Author Topic: The Secret In Their Eyes  (Read 512 times)

non capisco

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The Secret In Their Eyes
« on: September 04, 2010, 11:08:05 PM »
Bravura Argentinian crime thriller which won best foreign language film at this year's Oscars. Saw it today as the latter half of a double bill with the very mediocre 'The Girl Who Played With Fire' and immediately thought "this is more like it". There's a stunning extended one-take chase sequence, a lot of heart, an emotionally brutal scene towards the end and also more humour than I was expecting. In this exceptionally lean cinematic year this stands out as one of the best (along with 'A Prophet', 'Inception', 'Toy Story 3', 'Bad Lieutentant', 'The Disappearance Of Alice Creed' and 'Rec 2' at a push. Was 'Princess And The Frog' this year?). I recommend you go and see it if you haven't done already. If you've been to see a load of old fair-to-middling-to shite fodder recently this may restore your faith in going out and seeing films with an audience in a dark room.

Santa's Boyfriend

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Re: The Secret In Their Eyes
« Reply #1 on: September 05, 2010, 12:30:13 PM »
This won the Oscar, beating off A Prophet[nb]I really hope no Islamists read that sentence out of context[/nb] and other higher profile contenders.  I don't think it's as strong as A Prophet, which for me was the most powerful (and for the first half hour most unpleasant) cinema experience I've had since Pan's Labyrinth, but it is still one hell of a good film.

The extended[spoiler] stadium[/spoiler] shot is a masterpiece of cinema, and despite being well versed in cinematic effects I have no idea how it was done - it certainly wasn't CGI, and the only reason I know there was some camera trickery in there is because I know some of the limitations of camera work, and what that camera did was physically impossible.  Yet it had the effect of carrying you into the scene, not bringing you out of it to marvel at the moment.  In a way it's a shame there weren't more shots like that in the film.  It also has the most powerful [spoiler]elevator[/spoiler] scene I've ever seen, and a real punch in the stomach ending.  It may not be the greatest film ever, and I do think some things will be lost on an audience not familiar with Argentina's fascist era (I certainly felt I missed bits),  but it's well worth watching.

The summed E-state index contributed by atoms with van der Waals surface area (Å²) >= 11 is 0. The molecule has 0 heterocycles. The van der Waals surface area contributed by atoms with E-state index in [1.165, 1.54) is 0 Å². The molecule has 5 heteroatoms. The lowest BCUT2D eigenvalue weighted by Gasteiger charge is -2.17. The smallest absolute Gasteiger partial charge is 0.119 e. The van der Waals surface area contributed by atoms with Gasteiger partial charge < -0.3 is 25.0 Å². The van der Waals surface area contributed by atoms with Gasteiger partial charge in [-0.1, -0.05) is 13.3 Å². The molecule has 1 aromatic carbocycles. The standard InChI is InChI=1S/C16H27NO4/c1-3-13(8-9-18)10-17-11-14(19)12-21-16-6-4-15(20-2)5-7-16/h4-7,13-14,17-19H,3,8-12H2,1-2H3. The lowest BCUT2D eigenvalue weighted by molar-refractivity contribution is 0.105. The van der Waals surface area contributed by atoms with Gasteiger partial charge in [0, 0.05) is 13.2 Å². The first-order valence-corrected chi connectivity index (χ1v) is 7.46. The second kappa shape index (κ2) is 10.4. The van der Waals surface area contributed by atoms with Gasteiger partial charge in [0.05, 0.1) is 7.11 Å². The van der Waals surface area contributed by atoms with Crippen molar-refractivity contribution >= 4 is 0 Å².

Vitalstatistix

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Re: The Secret In Their Eyes
« Reply #2 on: September 05, 2010, 12:49:25 PM »
I really hope to see this before it goes. Looks and sounds brill!

non capisco

  • My valve is screaming for appeasement.
Re: The Secret In Their Eyes
« Reply #3 on: September 05, 2010, 01:23:52 PM »
The extended[spoiler] stadium[/spoiler] shot is a masterpiece of cinema, and despite being well versed in cinematic effects I have no idea how it was done

Yeah, I had the same reaction to the bit where [spoiler]Gomez lets go of the ledge and fucks his leg up[/spoiler] as I did watching the childbirth scene in Children Of Men. How the hell was that done? That's a rhetorical question as I'd actually rather not know how those little bits of cinematic magic are achieved most of the time, I like having it as a mystery. The whole [spoiler]football stadium[/spoiler] scene was the most exciting thing I've seen in the cinema in ages but then I am a sucker for audacious one-shot takes that drive the narrative along (unlike the one in 'Atonement' that just seems to be there to show off).

vrailaine

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Re: The Secret In Their Eyes
« Reply #4 on: September 05, 2010, 03:49:13 PM »
My brother went to it, said it was very good.

I, on the other hand, done my usual thing of getting fixated with a television series the guy done a few years beforehand instead. Apparently if you buy the Argentinian DVD, it's got English subtitles.